Shorttrack coach Boomstra in discord, American union keeps trust

Dutch short track trainer Wilma Boomstra is accused by several athletes of cross-border behaviour. That’s what the Washington Post writes. Boomstra is coach of the American team.

Other describe how they lost the fun in training and sports by the approach of Boomstra. “It felt like I was throwing my life away.”

Many athletes have lost confidence in Boomstra. “If at least half of the team recognizes these practices, an alarm should go off,” says a skater.

The union says it is investigating the cases, but for the time being it is not taking any measures against Boomstra. However, they are working to improve the relationship with her skaters.

“We believe that Wilma is technically and tactically one of the best coaches in the world”, says Ted Morris, director of the U.S. skating association. “We can all improve in certain areas. We would like to help her improve. If she doesn’t, we’ll make a decision.”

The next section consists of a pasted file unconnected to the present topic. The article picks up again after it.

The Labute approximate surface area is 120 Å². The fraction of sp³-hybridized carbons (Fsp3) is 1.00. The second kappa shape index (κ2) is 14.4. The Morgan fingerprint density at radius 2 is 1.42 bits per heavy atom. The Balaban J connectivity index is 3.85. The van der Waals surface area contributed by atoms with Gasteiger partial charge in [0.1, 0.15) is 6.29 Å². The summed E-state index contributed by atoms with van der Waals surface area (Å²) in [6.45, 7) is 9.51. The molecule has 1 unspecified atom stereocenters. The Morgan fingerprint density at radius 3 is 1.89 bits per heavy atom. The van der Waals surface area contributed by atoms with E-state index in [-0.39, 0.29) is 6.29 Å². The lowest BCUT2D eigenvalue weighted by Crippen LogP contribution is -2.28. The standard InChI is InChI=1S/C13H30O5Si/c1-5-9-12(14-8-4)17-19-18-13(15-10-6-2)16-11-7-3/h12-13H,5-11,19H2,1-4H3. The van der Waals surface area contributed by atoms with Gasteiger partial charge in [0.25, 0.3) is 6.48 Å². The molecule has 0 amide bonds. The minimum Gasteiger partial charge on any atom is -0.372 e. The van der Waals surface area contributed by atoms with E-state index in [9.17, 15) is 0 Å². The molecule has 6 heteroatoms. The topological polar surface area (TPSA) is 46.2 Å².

In a reaction Boomstra states that the research gives her the opportunity for self-reflection in order to better communicate with the athletes.

‘You’re walking on a thin line’

“She has a hard approach”, says former shorts tracker Niels Kerstholt, who trained under Boomstra in the past and worked with her at the regional training centre Utrecht.

“It’s a very difficult discussion, coaches are everywhere under the magnifying glass. You want to establish a performance culture, but you walk on a thin line, that’s what she says. That’s tricky.”

Kerstholt: “I know it’s a physically demanding programme, but it can also be difficult mentally. A lot of top athletes come to the surface because of it, she has proven that. Some can’t cope with that way of working, others only work harder.”

“Part of the team doesn’t like this way of coaching. Then the question is how to reinvent yourself as a coach.”

In 2016 the CCeit made a portrait of Wilma Boomstra.